Brain-Mapping Project’s Vision Coming into Focus

MRI of a human brain, sagittal slice.
An MRI scan reveals the gross anatomical structure of the human brain. (Image credit: Courtesy FONAR Corporation)

An ambitious, federally funded research initiative aimed at developing the technologies needed to map the human brain is still in its planning stages, but it has the potential to completely transform the field of neuroscience, government health officials say.

The $100 million BRAIN Initiative (short for Brain Research through Advancing Innovative Neurotechnologies) is slated to begin in 2014, and will be led by the National Institutes of Health (NIH), the Defense Advanced Research Projects Agency (DARPA) and the National Science Foundation (NSF).

The project is part of a bigger effort to solve some of the greatest mysteries of the brain, said Thomas Insel, director of the National Institute of Mental Health, a division of the NIH.

"We don't have the fundamental understanding of the brain that we do of the heart, kidney or the lungs," Insel told LiveScience. "Our hope is that by having a new tool kit, we'll be able to understand this very complicated organ at a level that we understand other organ systems." [Inside the Brain: A Journey Through Time]

Insel is lead author of an editorial about the BRAIN Initiative that was published May 9 in the journal Science. The piece outlines the NIH's vision for the project, including how the initiative's main goals will be decided.

Where to start?

To begin, the NIH established a 15-person advisory committee to map out the initiative's top priorities, identify opportunities for collaboration, and deliver recommendations for the project's timeline, milestones and cost.

President Barack Obama announced the BRAIN Initiative on April 2. Understanding the brain's structure and functions, he said, will give scientists new insights into the workings of individual brain cells and complex neural circuits.

The BRAIN Initiative frequently draws comparisons to the Human Genome Project, an international effort to identify and map all the genes of human beings, and determine the sequences of the 3 billion chemical base pairs that make up human DNA. The 13-year project was completed in 2003.

Insel acknowledged the similarities between the two projects but said mapping the brain will be much more complicated.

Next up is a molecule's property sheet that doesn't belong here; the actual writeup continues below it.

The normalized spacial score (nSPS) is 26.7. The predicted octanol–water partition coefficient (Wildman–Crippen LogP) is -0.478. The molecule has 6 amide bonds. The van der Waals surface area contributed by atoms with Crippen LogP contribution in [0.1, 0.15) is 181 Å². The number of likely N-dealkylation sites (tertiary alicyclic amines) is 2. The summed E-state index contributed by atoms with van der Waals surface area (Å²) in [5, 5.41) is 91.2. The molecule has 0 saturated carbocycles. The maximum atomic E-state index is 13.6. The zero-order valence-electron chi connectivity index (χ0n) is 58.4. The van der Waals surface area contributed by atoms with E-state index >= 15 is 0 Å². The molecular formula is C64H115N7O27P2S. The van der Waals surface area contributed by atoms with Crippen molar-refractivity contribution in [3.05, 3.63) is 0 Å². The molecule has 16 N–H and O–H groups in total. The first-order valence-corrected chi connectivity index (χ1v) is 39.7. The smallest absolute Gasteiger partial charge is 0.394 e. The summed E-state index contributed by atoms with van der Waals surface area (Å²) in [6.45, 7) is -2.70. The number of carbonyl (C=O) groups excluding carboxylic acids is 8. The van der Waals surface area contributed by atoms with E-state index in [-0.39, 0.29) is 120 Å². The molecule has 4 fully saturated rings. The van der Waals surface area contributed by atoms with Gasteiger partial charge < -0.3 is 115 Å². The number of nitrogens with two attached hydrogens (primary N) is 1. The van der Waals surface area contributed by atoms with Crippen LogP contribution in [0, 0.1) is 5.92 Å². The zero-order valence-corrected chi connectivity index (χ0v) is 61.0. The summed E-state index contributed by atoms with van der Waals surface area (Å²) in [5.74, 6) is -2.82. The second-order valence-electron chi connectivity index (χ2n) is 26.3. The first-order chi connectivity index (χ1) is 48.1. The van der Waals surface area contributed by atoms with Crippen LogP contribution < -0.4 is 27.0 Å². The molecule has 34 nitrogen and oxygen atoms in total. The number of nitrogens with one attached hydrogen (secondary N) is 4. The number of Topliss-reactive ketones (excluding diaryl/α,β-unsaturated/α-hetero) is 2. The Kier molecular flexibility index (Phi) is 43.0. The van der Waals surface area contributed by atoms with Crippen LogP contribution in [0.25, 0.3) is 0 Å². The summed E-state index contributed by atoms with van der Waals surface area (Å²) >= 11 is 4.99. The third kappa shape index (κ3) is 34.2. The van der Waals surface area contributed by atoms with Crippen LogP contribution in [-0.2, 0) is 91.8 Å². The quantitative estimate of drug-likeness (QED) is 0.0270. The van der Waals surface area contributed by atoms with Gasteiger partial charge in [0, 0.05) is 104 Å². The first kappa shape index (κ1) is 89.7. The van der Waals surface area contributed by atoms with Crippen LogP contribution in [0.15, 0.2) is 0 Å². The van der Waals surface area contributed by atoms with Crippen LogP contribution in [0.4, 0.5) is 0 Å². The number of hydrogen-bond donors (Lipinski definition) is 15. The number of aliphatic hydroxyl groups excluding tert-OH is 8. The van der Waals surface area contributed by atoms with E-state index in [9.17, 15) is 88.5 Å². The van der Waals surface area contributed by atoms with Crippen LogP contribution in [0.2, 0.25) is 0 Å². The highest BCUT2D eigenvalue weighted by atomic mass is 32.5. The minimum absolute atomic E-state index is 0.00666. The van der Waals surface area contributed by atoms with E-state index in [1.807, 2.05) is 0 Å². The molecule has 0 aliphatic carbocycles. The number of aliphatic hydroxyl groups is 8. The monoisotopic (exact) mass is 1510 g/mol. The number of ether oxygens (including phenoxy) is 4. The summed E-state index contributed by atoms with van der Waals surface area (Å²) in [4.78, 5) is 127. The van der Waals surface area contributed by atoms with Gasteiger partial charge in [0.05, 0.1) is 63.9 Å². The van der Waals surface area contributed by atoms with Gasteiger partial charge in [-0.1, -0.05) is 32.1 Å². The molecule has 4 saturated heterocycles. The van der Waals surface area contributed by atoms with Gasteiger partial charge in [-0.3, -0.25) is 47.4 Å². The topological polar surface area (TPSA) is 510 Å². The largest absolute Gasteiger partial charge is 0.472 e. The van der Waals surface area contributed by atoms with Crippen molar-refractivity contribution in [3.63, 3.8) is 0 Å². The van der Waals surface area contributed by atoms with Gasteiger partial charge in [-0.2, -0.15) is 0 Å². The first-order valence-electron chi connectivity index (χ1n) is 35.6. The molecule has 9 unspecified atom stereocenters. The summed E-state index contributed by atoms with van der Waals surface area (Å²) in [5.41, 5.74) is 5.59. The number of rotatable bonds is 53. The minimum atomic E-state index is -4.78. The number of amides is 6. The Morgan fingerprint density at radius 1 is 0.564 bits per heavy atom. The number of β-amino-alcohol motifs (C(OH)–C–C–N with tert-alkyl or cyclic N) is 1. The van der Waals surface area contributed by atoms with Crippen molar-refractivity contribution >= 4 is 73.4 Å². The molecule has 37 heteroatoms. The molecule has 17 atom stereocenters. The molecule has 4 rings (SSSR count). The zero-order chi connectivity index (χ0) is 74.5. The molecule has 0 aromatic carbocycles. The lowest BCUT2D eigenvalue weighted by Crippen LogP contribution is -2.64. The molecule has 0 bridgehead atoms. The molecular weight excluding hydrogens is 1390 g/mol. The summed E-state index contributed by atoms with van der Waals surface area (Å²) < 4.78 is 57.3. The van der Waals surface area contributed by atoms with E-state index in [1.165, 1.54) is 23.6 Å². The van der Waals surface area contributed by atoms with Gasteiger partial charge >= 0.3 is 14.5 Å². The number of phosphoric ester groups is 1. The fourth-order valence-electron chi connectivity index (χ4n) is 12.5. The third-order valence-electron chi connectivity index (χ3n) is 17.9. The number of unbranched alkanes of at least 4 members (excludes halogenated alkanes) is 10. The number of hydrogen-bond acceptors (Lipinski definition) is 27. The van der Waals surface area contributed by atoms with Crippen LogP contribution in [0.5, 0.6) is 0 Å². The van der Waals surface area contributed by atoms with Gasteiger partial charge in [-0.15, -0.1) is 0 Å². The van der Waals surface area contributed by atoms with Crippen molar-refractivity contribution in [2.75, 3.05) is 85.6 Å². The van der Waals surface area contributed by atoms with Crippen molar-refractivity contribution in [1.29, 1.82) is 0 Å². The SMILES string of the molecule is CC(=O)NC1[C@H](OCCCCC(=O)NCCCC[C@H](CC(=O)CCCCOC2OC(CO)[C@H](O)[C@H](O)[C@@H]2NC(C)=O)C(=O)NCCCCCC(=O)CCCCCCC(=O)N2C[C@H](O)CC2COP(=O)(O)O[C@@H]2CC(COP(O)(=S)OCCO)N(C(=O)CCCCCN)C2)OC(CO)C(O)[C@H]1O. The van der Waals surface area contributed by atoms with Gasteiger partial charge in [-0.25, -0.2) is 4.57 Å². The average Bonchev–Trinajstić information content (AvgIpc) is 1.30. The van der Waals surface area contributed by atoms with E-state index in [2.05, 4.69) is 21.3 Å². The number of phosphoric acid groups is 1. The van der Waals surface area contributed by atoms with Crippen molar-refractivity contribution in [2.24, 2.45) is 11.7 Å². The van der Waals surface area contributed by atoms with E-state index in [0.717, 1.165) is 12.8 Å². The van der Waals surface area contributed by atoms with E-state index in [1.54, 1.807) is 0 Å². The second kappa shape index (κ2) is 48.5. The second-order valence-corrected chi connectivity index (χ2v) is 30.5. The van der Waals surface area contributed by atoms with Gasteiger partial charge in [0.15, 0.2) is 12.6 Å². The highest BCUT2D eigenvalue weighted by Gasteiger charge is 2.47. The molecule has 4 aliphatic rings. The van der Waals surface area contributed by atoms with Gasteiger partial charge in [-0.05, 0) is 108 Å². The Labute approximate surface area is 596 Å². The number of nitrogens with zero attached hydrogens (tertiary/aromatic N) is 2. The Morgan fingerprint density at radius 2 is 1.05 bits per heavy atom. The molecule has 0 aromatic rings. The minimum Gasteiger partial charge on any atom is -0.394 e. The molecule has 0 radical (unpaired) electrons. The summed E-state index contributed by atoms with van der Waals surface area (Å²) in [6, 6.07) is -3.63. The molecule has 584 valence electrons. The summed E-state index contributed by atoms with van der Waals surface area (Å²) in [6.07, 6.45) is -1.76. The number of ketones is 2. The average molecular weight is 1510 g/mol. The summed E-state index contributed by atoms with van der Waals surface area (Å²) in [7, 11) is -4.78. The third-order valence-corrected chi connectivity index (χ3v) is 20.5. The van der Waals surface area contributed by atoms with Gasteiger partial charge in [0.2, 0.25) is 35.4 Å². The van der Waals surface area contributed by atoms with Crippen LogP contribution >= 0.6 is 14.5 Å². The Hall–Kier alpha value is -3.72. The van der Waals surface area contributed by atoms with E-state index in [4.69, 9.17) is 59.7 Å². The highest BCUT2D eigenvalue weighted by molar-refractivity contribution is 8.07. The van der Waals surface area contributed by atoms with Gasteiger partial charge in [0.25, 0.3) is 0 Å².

"The Human Genome Project was a linear map with clear end points," Insel explained. "We don't know what the boundaries are for brain mapping, and we don't really know where it will end."

Plenty of benefits

Along the way, however, the research could lead to more accurate diagnoses and better treatment options for people who suffer from brain disorders.

"It will give us the tools to have a bigger impact on treating brain disorders," Insel said. "We have great unmet medical needs, from brain disorders at the beginning of life, to Alzheimer's at the end of life, with many, many illnesses in between."

The overview provided by Insel and his colleagues at the NIH represents a step in the right direction, said Donald Stein, a neuroscientist at Emory University in Atlanta. Stein was an early critic of the BRAIN Initiative, but said the editorial published in Science answered many of his concerns about the project.

"Like any scientific endeavor, they have a set of assumptions and a scientific paradigm which drives their view," of what can be accomplished, Stein told LiveScience. "Not everyone may agree with the underlying assumptions of their paradigm, but that's true for any area of science and, for that matter, virtually any area of intellectual query."

He added that the advisory committee's plan to open up its recommendations to debate and input from others in the scientific community is "exactly the right thing to do."

"Time will tell if the approach they are taking will work…as is the case for any scientific research,” Stein said. “I very much hope that the consortium will succeed in all respects."

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Denise Chow
Live Science Contributor

Denise Chow was the assistant managing editor at Live Science before moving to NBC News as a science reporter, where she focuses on general science and climate change. Before joining the Live Science team in 2013, she spent two years as a staff writer for, writing about rocket launches and covering NASA's final three space shuttle missions. A Canadian transplant, Denise has a bachelor's degree from the University of Toronto, and a master's degree in journalism from New York University.